4. The relationship between Pvalue, Effect size, and Sample size
This needs to be drilled into everyone - we're far too trigger happy quoting Pvalues, when we should often be quoting Pvalues and Effect size. Once a Pvalue is significant, it's higher significance is sort of meaningless (or rather it compounds Effect size things with Sample size things, the latter often being about relative frequency). So - if something is significantly correlated/different, then you want to know about how much of an effect this observation has. This is not just about GWAS like statistics - in genomic biology we're all too happy about quoting some small Pvalue not realising that with a million or so points often, even very small deviations will be significant. Quote your r2, Rhos or proportion of variance explained...

power analysis就是四个变量，颠来倒去，知道三个，算第四个。

5. Linear models and PCA.
There is a tendency often to jump to quite complex models - networks, or biologically inspired combinations, when our first instinct should be to crack out the well established lm() (linear model) for prediction and princomp() (PCA) for dimensionality reduction. These are old school techniques - and often if you want to talk about statistical fits one needs to make gaussian assumptions about distributions - but most of the things we do could be either done well in a linear model, and most of the correlation we look at could have been found with a PCA biplot. The fact that these are 1970s bits of statistics doesn't mean they don't work well.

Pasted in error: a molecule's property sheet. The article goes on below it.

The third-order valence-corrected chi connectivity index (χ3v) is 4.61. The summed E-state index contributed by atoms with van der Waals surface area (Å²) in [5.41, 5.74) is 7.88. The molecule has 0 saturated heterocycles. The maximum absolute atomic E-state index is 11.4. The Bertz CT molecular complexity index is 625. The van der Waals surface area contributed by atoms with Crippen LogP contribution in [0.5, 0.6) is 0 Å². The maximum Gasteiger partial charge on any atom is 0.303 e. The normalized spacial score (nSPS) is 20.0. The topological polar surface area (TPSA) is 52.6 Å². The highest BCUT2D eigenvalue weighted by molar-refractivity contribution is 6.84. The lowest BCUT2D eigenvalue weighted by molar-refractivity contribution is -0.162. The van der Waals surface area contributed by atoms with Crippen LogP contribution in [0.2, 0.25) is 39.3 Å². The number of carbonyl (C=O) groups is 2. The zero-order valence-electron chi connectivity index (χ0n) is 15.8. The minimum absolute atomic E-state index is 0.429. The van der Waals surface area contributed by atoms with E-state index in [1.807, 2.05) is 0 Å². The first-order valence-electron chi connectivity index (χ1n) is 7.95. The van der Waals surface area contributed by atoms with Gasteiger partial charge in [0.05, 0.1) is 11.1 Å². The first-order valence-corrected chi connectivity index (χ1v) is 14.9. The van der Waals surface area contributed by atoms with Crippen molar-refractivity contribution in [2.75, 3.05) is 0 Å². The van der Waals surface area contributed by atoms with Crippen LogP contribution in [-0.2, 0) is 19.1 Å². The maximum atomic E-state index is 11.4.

PCA就是把高维空间映射到低维空间，在保留尽可能多信息的情况下进行降维处理，

One may also see PCA as an analogue of the least squares method to find a line that goes as “near” the points as possible – to simplify, let us assume there are just two dimensions. But while the least squares method is asymetric (the two variables play different roles: they are not interchangeable, we try to predict one from the others, we measure the distance parallel to one coordinate axis), the PCA is symetric (the distance is measured orthogonally to the line we are looking for).

John Mark在评论里写道，进阶还需要学什么，一并记录下来。

The next level - number 6 - would be to get beyond P values, and instead compute probability distributions of the quantities of interest. This leads naturally to number 7, which is to delve into the generative models that are currently solved by MCMC methods. This is basically the Bayesian approach. Just as an aside "non parametrics" in some new work is also used to mean models where the number of parameters varies, as a consequence of the method.

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1. 好文章啊，不错~~

其实不仅仅是生物学家，我这种几乎没有统计背景的人在分析数据时也经常犯一些愚蠢的错误

BTW，可不可以把你网页的这个防点右键复制的功能去掉？这个实在没啥意义啊，呵呵

接受建议，去掉它。

2. Ewan Birney又写了篇文章，指出Bayesian statistics的重要性。
http://genomeinformatician.blogspot.com/2011/06/bayesian-vs-frequentist-pragmatic.html

3. PLoS Computational Biology的这两篇文章，同样很赞，值得推荐：

A Quick Guide for Developing Effective Bioinformatics Programming Skills